Cruisers scream past, lights flash, sirens wail, one after another with the ambulance hot on their tail. You sit on the side of the road wondering what just happened. As you pull slowly back into traffic, another cruiser flys by. What could it be….and then the nightmare begins…
Two times in my career I’ve heard it. And I hope to never hear those words again.
Shot, stabbed, run over, killed in any number of ways, police officers all know they can die, physically. People from all walks of life know in an instant their health can fade. But what about mentally? Spiritually? Why is physical death our only concern?
Still upright, walking? It doesn’t mean we’re alive.
We’ve already discussed firemen and first responders turning into Zombies. Walking dead, zoning out, going through the motions. Physically there, but if you listened to their hearts, they’re flat lined.
But let’s not be naive. It happens to more than first responders. Dead inside. Lifeless. Many in all walks of life and types of work suffer burnout, world fatigue, and the issues that come with living day to day. Next week’s interview with a teacher pulls no punches on mental health struggle, and contradictions in life, faith, expectations, and depression.
Police officers just tend to live a lifetime’s worth of brokenness in a few years worth of time. Slowly, methodically. Their life gets choked out a bit earlier than most. What’s left over?
S gave his life to God at age ten. But by 2010, he wasn’t even trying. His tires were stuck in the sand and the car was off. He was lifeless and sinking in the marsh. Outrage, anger, negative mindset, those are the things that drove him. If you can call it being driven. He was steeped in a broken world. And drowning in a job that showed it to him all day, everyday.
Really, he was dying. He’d lived seven lifetimes of people’s worst days. He got to the point that he didn’t want to live with them, or himself, anymore.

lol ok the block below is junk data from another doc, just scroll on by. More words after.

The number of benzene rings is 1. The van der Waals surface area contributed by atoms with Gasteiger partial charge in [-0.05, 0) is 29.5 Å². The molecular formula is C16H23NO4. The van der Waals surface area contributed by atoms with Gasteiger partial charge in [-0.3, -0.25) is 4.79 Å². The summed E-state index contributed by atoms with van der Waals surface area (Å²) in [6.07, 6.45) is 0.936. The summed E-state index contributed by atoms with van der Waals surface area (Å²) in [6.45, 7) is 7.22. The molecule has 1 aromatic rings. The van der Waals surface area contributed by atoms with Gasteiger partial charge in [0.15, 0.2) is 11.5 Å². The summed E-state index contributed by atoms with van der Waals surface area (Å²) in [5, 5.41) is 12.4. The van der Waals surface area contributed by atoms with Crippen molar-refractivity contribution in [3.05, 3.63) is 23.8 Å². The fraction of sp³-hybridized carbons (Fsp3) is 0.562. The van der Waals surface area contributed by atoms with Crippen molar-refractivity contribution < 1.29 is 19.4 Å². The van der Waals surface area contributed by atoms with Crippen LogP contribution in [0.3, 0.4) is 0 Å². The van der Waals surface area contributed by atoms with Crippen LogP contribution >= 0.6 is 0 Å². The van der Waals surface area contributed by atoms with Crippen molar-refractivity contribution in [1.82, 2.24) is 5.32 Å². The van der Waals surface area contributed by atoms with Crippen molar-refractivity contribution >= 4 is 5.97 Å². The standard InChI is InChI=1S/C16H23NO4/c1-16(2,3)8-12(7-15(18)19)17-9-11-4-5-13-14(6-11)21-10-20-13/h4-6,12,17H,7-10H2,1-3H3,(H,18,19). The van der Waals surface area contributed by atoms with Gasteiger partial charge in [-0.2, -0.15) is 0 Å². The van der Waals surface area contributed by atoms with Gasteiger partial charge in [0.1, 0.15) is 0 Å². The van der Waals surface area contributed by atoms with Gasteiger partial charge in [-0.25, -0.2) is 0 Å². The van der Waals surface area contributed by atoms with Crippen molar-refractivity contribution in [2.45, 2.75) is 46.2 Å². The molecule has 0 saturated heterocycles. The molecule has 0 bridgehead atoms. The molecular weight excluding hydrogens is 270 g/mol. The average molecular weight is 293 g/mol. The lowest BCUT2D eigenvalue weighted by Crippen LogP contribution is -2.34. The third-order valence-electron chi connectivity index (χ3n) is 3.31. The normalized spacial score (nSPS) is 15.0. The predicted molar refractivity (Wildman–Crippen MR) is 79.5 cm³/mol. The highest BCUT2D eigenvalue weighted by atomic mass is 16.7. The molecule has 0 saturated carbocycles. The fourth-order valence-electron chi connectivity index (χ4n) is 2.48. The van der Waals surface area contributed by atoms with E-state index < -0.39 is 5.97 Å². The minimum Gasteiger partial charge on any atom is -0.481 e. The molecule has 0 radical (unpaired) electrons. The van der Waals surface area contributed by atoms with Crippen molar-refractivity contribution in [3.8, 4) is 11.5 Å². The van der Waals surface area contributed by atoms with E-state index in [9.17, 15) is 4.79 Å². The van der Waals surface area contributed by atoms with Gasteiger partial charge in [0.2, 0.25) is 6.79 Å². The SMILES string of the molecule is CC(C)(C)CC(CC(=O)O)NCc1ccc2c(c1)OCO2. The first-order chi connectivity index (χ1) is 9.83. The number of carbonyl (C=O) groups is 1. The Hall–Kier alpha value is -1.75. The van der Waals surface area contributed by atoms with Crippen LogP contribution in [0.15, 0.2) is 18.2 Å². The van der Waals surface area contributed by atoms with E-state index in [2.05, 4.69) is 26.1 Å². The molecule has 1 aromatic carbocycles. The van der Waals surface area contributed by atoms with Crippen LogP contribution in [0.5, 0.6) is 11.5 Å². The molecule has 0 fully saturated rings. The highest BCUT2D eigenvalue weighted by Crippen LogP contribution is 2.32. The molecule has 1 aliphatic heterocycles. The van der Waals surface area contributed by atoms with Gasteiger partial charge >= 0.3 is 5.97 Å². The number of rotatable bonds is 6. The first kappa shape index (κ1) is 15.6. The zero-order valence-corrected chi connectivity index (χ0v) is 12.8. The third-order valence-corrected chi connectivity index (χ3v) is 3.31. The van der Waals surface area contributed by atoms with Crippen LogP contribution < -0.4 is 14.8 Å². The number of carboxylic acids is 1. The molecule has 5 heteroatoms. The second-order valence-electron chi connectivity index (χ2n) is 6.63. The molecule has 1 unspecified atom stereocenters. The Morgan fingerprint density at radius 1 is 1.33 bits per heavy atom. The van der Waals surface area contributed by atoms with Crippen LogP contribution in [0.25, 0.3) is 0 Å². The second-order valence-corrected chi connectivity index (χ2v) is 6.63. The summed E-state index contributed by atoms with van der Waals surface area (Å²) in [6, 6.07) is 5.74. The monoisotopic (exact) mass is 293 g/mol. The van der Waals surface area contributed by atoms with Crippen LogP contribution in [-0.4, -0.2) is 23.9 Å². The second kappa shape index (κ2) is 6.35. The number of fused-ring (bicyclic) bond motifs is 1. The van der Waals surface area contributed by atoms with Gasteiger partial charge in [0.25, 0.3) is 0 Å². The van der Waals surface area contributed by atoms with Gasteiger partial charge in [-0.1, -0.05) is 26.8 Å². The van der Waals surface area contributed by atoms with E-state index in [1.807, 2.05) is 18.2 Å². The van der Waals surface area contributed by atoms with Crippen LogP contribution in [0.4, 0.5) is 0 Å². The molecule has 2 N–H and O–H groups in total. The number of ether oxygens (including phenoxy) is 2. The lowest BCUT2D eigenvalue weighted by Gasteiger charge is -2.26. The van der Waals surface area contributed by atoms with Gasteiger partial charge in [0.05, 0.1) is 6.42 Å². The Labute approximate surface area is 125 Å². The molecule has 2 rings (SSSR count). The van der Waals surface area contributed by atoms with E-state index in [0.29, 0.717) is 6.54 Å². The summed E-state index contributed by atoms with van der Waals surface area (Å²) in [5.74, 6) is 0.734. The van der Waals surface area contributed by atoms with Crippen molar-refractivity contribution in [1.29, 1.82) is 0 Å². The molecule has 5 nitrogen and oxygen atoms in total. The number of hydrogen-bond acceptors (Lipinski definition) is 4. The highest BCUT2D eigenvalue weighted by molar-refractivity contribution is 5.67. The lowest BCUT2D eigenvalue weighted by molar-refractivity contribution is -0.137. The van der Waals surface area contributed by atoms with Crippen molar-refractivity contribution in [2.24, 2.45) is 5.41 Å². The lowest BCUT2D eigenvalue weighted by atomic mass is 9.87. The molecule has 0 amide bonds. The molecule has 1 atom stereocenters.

After a few years in the crime scene unit with a constant up close and personal look at the horrible things one human could do to another day after day, a certain stone heart and hatred for mankind made its home in his soul.
But no one was calling the squad. There were no screaming police sirens or red and white medics taking over. Nobody was coming to help. To bring him back. To take him to a surgeon.
He was dying.
And he was killing his family as he passed his lifeless outlook, cynicism, and negativity onto them.
“I was just always waiting, hoping, for the next disaster, the next plague to wipe us out, humans. We’re the most disgusting things ever. I even passed that perspective onto my kids.”
“I looked at everyone as lesser than, even in church. Everyone was fake. I was jaded, lost, and as I read your book I had to choke back tears because men, police officers, aren’t supposed to cry. I realized all these years all I was doing was trying to take control from God. I had to always be in control. It was killing me, and I was killing my family. Inside I knew, I had no idea how to really control anything, and I was totally out of control.”
Spoken like a true cop.
Nightmares, depression, hating work. He and his family were affected in ways that he only hopes as the years go on they’ll come back from. His life, a life he once claimed was “on fire” for God, for the enjoyment of living, was snuffed out.
And it happens to so many others. Cops, teachers, counselors, salesmen and even stay at home moms. Life can go sideways for anyone. And many, especially us tough guys who can’t cry, can’t do the one thing that’s needed for redemption. Including myself, and S.
We’re too embarrassed to admit we need help. We’re trained to be self sufficient even as we hope that someone, anyone, will care enough to reach out. But we can’t become vulnerable. If we do, we might risk people seeing the real us, and then feel rejected if they don’t like what they see.
So we suffer, alone. We die, quietly, even as our body still walks around. S was a dead man walking.
What do we do if we can’t reach out?
We listen. S listened to the voice. The call. You’ve heard it too. And if you’re in that spot, it’s time to answer. Because it always comes. Always. I’ve talked to so many people now. Everyone hears it. Many just keep pushing it away.
But the only reason the medics come is because someone on the other end of that phone is screaming about a friend or family member who needs help.
“Get here, NOW!”
“We need help!. He needs help! They’re going to die!”
“I need help. I’m dying.” The last words spoken as a father falls to the floor and the phone rolls from his hand.
God was screaming into the phone, into S’s ear, through his heart. “You need help! Reach out!”